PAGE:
Archive for September, 2008

PC027: Red Riding-Hood’s Child

By N. K. Jemisin.
Read by Rajan Khanna.
Introduction by Rachel Swirsky.
First appeared in Fishnet Magazine.

Once upon a time in a tiny woodland village there lived an orphan boy. As his mother had been less than proper in her ways — she died unwed, known well to several men — the villagers were not kindly-disposed toward the tiny burden she left behind. They were not heartless, however. They reared young Anrin with as much tenderness as a child of low breeding could expect, and they taught him the value of honest labor so that he might repay their kindness before his mother’s ways took root.

By the cusp of manhood — that age when worthier lads began to consider a trade and marriage — Anrin had become a youth of fortitude and peculiar innocence. The villagers kept him at arms’ length from their homes and their hearts, so he chose instead to dwell within an eccentric world of his own making. The horses and pigs snorted greetings when he came to feed them, and he offered solemn, courtly bows in response. When the villagers sent him unarmed into the forest to fetch wood, he went eagerly. Alone amid the dappled shadows he felt less lonely than usual, and the trees’ whispers were never cruel.

Indeed, Anrin’s fascination with the forest was a source of great anxiety to the old woodcutter’s widow who boarded him at nights. She warned him of the dangers: poison mushrooms and hidden pitfalls and choking, stinging ivies. And wolves, of course; always the wolves. “Stay on the path, and stay close to the village,” she cautioned. “The smell of men keeps predators away… most of the time.”

Rated X. Contains sex and wolves.

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PodCastle Miniature 013: The Fable of the Ostrich

By Peter S. Beagle
Read by Stephen Eley (of Escape Pod)

Once upon a time, in a remote corner of Africa, there was a young ostrich who refused to put his head in the sand at the slightest sign of danger.  He strolled around unafraid, even when lions were near, cheerfully mocking his parents, his relations, and all his friends, every one of whom believed absolutely that their only safety lay in blind immobility.  “It makes you invisible, foolish boy!” his father was forever shouting at him in vain.  “You can’t see the lion — the lion can’t see you!  What part of Q.E.D. don’t you understand?”

Rated G. Hakuna matata.  (Except for ostriches.)

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PC026: Black Ribbon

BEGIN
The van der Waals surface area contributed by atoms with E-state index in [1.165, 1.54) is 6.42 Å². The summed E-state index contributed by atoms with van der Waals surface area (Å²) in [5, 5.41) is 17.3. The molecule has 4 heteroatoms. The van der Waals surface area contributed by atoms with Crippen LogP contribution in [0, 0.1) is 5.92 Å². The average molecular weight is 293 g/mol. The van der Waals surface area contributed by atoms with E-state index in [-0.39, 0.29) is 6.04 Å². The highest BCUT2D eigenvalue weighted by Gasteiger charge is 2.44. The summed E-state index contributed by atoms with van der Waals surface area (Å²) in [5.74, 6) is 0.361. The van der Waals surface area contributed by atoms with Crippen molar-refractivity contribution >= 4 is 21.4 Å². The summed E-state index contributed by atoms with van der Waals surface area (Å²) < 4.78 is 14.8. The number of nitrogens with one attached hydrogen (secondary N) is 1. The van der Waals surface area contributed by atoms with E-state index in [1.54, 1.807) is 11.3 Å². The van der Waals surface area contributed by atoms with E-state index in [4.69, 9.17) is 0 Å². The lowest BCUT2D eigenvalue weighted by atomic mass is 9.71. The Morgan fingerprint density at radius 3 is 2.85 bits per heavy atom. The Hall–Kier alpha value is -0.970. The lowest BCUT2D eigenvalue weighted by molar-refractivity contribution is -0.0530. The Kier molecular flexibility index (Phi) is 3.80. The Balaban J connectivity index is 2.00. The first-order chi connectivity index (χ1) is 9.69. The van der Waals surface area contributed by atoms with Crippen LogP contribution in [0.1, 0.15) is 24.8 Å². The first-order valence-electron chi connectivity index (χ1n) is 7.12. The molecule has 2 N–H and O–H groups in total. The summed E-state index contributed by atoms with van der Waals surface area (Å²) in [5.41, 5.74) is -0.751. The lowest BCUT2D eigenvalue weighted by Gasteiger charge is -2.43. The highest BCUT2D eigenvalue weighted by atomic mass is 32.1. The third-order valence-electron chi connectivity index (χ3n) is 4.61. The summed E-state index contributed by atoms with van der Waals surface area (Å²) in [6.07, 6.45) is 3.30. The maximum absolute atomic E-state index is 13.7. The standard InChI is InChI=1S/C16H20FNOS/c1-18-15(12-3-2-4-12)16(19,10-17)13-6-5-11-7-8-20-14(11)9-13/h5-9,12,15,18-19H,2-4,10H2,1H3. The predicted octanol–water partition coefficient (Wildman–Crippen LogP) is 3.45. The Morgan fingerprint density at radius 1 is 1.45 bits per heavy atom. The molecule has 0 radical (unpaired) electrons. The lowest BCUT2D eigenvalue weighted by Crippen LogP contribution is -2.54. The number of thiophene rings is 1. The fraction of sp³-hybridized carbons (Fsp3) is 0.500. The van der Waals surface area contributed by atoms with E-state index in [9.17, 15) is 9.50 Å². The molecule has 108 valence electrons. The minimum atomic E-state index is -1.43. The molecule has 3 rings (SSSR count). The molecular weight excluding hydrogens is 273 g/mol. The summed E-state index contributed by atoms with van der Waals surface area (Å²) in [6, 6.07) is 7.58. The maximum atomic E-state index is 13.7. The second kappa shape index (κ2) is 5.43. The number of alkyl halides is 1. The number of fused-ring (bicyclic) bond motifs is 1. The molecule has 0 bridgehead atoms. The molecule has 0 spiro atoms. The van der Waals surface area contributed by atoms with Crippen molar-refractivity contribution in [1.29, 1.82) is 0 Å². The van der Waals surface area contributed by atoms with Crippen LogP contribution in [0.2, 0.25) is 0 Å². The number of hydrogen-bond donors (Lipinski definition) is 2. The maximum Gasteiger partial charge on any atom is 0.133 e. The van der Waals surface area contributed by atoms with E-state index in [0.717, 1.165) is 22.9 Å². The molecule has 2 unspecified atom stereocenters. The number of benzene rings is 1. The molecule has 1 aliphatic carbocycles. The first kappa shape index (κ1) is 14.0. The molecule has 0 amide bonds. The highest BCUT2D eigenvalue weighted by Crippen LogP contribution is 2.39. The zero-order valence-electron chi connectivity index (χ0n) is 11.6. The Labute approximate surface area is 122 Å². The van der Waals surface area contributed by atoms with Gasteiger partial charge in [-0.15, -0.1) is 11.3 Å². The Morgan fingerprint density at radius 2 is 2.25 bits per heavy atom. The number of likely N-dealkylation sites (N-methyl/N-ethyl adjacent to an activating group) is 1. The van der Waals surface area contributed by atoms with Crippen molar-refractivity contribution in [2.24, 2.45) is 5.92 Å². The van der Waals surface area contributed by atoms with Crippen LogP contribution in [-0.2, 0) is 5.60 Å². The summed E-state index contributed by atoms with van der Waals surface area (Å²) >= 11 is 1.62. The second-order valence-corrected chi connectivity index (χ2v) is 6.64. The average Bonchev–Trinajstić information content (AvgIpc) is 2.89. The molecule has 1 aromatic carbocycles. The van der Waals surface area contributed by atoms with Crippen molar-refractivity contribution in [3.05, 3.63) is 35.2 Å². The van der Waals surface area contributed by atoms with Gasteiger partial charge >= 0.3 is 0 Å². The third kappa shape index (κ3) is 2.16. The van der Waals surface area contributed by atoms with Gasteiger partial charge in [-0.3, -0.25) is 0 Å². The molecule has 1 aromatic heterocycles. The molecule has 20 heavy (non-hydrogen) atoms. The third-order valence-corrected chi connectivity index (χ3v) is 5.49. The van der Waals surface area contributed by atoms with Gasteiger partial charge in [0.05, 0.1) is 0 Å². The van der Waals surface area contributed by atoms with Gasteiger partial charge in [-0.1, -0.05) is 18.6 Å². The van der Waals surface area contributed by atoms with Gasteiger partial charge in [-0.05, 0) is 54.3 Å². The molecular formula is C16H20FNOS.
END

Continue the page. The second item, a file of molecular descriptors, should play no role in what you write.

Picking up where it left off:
By Dawn Albright.
Read by Heather Welliver.
Introduction by Rachel Swirsky.
First appeared in Marion Zimmer Bradley’s Fantasy Magazine.

The woman measured three drops of poison into the milk and then poured the milk into the first baby’s bottle. She picked up the first baby, the twin wearing the black ribbon.

“Hush, sweetheart, hush,” she said, as she fed the baby girl the poisoned milk. The baby made a face at first, like she wanted to spit the cloth nipple out, but then she tasted the milk and drank everything in the bowl.

The woman gave the baby one of the last kisses she would ever feel and then she picked up the sister, the baby wearing the red ribbon, and fed her pure milk. The nurse wore no gloves, but in a few weeks she couldn’t touch the black-ribboned baby without protection.

Rated R. Contains poison and prostitutes. May not be suitable for the young or immature.

Intro Links:

Chasing the Bard by Phillipa Ballentine
Heather Welliver’s band The Shillas

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PC025: Anywhere There’s a Game

By Greg Van Eekhout.
Read by Benjamin Manoochehri.
Introduction by Rachel Swirsky.
First appeared in Realms of Fantasy.

I got a call from Sports Illustrated yesterday. They’re doing one of those sidebar pieces where they ask guys to name their starting five, the best basketball players they ever shared a court with. “You don’t want that,” I told the kid on the phone. “I was in the NBA for seventeen years. I could tell you about guys like Lon McGee, who wore one pair of sneakers his entire career, held together with tape and glue and sheer will-power. Or Pig-Iron Von Ziegler, who smelled like machine oil and whose joints screeched like a stepped-on cat by the end of his career. The best? Who cares about the best? Why settle for the best when I can give you the most remarkable?”

The kid thanked me politely, but he told me that wasn’t what he needed for his piece. He’d talk to his editor, though, and mention my idea to him. He’d get back to me.

Well, I’m not going to live forever, and I can’t wait for his editor. I’ve got tales to tell, and I’ve got to tell them while I’m still kicking. So here it is, my starting five. Not the most talented guys I’ve ever played with, but instead, the dirt workers and edge cases and oddballs and sideshow escapees. These are the guys that I’ll never forget. These are the characters.

Rated PG. Contains locker room talk (and bouncing balls).

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